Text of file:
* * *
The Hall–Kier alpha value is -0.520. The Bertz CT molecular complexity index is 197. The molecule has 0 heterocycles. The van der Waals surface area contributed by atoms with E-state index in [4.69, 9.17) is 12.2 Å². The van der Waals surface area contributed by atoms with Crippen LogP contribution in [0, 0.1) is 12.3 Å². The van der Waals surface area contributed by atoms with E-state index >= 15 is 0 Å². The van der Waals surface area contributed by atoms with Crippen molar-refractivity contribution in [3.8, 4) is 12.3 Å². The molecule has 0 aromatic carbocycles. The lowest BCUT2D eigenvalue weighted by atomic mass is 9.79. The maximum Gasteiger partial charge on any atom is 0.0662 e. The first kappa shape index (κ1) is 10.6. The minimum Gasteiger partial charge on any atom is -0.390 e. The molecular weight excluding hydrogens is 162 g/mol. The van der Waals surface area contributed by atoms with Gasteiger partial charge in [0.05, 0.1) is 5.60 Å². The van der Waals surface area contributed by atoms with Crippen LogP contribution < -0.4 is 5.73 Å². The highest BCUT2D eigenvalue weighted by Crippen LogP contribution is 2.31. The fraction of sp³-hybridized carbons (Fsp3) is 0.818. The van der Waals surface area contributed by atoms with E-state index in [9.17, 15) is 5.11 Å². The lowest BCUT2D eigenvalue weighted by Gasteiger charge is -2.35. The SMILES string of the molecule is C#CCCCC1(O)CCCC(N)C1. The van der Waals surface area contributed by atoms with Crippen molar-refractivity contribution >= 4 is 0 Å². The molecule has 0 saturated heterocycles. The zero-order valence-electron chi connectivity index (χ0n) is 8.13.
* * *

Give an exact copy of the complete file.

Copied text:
The Hall–Kier alpha value is -0.520. The Bertz CT molecular complexity index is 197. The molecule has 0 heterocycles. The van der Waals surface area contributed by atoms with E-state index in [4.69, 9.17) is 12.2 Å². The van der Waals surface area contributed by atoms with Crippen LogP contribution in [0, 0.1) is 12.3 Å². The van der Waals surface area contributed by atoms with E-state index >= 15 is 0 Å². The van der Waals surface area contributed by atoms with Crippen molar-refractivity contribution in [3.8, 4) is 12.3 Å². The molecule has 0 aromatic carbocycles. The lowest BCUT2D eigenvalue weighted by atomic mass is 9.79. The maximum Gasteiger partial charge on any atom is 0.0662 e. The first kappa shape index (κ1) is 10.6. The minimum Gasteiger partial charge on any atom is -0.390 e. The molecular weight excluding hydrogens is 162 g/mol. The van der Waals surface area contributed by atoms with Gasteiger partial charge in [0.05, 0.1) is 5.60 Å². The van der Waals surface area contributed by atoms with Crippen LogP contribution < -0.4 is 5.73 Å². The highest BCUT2D eigenvalue weighted by Crippen LogP contribution is 2.31. The fraction of sp³-hybridized carbons (Fsp3) is 0.818. The van der Waals surface area contributed by atoms with E-state index in [9.17, 15) is 5.11 Å². The lowest BCUT2D eigenvalue weighted by Gasteiger charge is -2.35. The SMILES string of the molecule is C#CCCCC1(O)CCCC(N)C1. The van der Waals surface area contributed by atoms with Crippen molar-refractivity contribution >= 4 is 0 Å². The molecule has 0 saturated heterocycles. The zero-order valence-electron chi connectivity index (χ0n) is 8.13.